1. #1
    how to make em scraped weathered and dirty
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  2. #2
    how to make em scraped weathered and dirty
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  3. #3
    This is a good and legit question that ASF came to me with via PM. I suggested he posted his question publicly in order to get more visibility.

    Now, I suck at weathering, but, there are certain things that I learned to do and experimented with, that I took from Vagabond's photoshop tutorials.

    First thing, when dirtying an aircraft, always think in terms of airflow. Dirt will accumulate and will be dispersed by wind.

    One thing you can do is take a brush like the galaxy brush in gimp and just start painting over top the wings and fuselage, very sparsely. Use a dark brownish colour. Then to get an airflowed effect, go in Filters, Blur and motion blur, turn preview on, and then fiddle with the length and angle of the blur to get the desired result. Only do this on the leading edges of the wings, and where you know dirt is likely to acumulate and be brushed away by airflow.

    Then on you layers window, play with the opacity until you reduce the effect until it only becomes subtle.

    That is the technique I use as far as "Dirty". These techniques were taken from Vagabond's weathering tutorial and transposed into gimp in a fairly simple manner. You just have to experiment with things until you get what you are looking for.
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  4. #4
    That's a good starting answer to a difficult question.

    Some techniques I use are to use the airbrush and smudge tools (with varying sizes of fuzzy brush) to make things like exhaust or gunsmoke stains.

    Oil stains can be don several ways, you can hand-paint them or do what I do: paint a few "oil spots" and then use the wind filter (Filter, Distorts, Wind) to make it look , well, windswept. Note that this filter only works left-right or right-left, so for vertical stains you'll need to rotate the layer.

    One very quick and effective method of giving your skin a "used" look is to add what I call a garbage layer. This can be something as simple as a random layer completely covered with black-gray-white pixels or a (mostly desaturated) photo of dead leaves, dried up mud or something. In either case, be sure to set the opacity very low so it doesn't overwhelm the skin.

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  5. #5
    willyvic's Avatar Moderator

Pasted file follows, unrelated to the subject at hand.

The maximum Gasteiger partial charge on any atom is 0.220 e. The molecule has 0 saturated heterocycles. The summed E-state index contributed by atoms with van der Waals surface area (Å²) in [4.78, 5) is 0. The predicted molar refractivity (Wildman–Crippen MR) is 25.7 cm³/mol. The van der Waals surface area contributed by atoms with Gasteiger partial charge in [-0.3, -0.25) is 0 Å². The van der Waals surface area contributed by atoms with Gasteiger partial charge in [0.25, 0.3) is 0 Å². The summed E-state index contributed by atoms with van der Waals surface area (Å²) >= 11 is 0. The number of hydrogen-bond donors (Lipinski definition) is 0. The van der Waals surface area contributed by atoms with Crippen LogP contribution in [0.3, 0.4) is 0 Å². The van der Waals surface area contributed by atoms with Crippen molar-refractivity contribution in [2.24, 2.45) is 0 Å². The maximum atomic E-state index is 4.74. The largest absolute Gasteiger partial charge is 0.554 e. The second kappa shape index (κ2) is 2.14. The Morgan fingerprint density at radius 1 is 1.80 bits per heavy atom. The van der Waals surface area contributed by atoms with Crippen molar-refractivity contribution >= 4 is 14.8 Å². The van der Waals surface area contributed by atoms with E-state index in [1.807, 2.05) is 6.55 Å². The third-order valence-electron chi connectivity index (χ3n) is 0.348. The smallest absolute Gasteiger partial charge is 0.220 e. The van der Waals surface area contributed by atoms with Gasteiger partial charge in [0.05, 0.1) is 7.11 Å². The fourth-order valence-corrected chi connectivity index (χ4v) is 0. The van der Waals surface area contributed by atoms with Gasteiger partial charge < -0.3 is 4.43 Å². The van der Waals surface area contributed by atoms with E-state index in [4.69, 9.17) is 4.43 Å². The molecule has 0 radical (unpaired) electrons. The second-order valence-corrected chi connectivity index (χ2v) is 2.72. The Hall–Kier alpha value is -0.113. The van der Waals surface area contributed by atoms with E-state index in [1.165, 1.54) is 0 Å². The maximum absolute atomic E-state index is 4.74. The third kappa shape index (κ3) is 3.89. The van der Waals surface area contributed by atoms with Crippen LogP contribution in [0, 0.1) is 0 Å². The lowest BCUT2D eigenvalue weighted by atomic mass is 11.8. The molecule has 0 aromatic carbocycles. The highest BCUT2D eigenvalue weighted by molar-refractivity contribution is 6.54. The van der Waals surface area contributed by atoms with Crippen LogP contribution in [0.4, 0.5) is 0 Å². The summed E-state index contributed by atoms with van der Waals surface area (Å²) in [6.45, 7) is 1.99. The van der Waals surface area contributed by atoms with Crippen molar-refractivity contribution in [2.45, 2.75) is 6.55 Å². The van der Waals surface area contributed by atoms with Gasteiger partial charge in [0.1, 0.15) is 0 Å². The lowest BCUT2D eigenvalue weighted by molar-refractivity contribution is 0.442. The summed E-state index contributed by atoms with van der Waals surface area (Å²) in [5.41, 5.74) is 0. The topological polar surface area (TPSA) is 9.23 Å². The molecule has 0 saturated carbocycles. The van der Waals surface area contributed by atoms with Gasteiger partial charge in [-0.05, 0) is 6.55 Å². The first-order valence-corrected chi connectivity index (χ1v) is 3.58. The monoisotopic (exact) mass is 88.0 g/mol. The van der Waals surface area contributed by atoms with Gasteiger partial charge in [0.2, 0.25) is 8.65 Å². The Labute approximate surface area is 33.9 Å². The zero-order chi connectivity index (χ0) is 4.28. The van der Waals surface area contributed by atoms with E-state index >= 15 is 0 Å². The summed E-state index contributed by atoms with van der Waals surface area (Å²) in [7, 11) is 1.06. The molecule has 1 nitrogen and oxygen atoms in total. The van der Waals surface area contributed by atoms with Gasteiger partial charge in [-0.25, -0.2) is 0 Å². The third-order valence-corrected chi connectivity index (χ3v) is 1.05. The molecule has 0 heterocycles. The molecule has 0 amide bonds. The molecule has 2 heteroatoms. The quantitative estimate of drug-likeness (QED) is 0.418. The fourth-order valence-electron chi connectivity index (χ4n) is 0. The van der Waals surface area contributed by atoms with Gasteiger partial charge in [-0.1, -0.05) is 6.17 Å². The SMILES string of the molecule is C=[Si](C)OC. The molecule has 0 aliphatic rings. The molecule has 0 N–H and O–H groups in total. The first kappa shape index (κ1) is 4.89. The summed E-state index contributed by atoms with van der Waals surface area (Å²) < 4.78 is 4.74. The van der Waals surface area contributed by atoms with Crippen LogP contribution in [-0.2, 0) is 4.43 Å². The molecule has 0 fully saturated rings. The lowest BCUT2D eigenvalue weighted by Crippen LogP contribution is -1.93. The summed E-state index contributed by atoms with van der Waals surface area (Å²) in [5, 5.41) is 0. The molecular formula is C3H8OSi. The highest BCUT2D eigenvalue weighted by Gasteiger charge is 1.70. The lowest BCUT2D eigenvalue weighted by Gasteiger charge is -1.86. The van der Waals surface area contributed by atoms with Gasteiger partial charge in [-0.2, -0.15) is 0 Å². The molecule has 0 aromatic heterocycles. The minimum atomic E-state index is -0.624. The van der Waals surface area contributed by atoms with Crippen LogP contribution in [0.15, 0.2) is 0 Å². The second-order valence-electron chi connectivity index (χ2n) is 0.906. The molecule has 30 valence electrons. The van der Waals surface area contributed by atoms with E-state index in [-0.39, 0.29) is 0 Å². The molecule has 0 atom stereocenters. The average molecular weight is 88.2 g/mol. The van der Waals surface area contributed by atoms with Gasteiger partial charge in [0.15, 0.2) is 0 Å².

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    <BLOCKQUOTE class="ip-ubbcode-quote"><div class="ip-ubbcode-quote-title">quote:</div><div class="ip-ubbcode-quote-content">Originally posted by jarink:

    ...One very quick and effective method of giving your skin a "used" look is to add what I call a garbage layer... dried up mud or something... </div></BLOCKQUOTE>

    Great idea. Off to google some mud.

    WV
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  6. #6
    When you understand the GIMP tools described here http://www.simmerspaintshop.com/forums/forum35-gimp/

    Then you should be able to translate Photoshop tutorials, like the ones by Vagabond and the one below to the GIMP

    http://www.simmerspaintshop.com/foru...eathering.html
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  7. #7
    stansdds's Avatar Senior Member
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    I use GIMP exclusively (it's free and I'm a cheap bastige). Always start with a new layer when adding weathering, if you screw it up, it's no big deal. For something like paint fade, I make entire layers that are off-white and are only 3 to 5% opacity. This seems to work rather well in giving paint a faded look. I'll do the same for a dust layer. I can then modify those layers, adding to or erasing some of the layer to achieve my desired effect.

    I use small Galaxy or a fuzzy circle brush or air brush to add areas of chipped paint. The circle or fuzzy circle air brush at about 50% opacity works well for me when adding exhaust and oil stains, to fade them and really streak them I'll use the smudge tool.

    There really is an art to making convincing weathering.

    Here is one I recently made, an F4U-1A that would look correct for late 1944 missions.

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  8. #8
    <BLOCKQUOTE class="ip-ubbcode-quote"><div class="ip-ubbcode-quote-title">quote:</div><div class="ip-ubbcode-quote-content">Originally posted by stansdds:
    I use GIMP exclusively (it's free and I'm a cheap bastige). </div></BLOCKQUOTE>

    Nice to know I'm not the only one!

    <BLOCKQUOTE class="ip-ubbcode-quote"><div class="ip-ubbcode-quote-title">quote:</div><div class="ip-ubbcode-quote-content">Originally posted by stansdds:
    I use small Galaxy or a fuzzy circle brush or air brush to add areas of chipped paint. The circle or fuzzy circle air brush at about 50% opacity works well for me when adding exhaust and oil stains </div></BLOCKQUOTE>

    I forgot to mention, you can make your own brushes to use with GIMP. I'd explain it, but there's a very good how-to page here. I mainly use some custom brushes I made for doing paint chipping.
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  9. #9

    gimp guide is useful

    thank you , your gimp guide is useful .

    Gimp has pretty much all the features Photoshop does. The challenge is becoming comfortable with using Gimp, especially if you are already used to Photoshop.

    it's quite functional and while I'm a novice, I'm quite proud of some of the stuff I've been able to output. I use it with my XP-Pen Star 06 Digital PaintingTablet for both photo editing as well as art.
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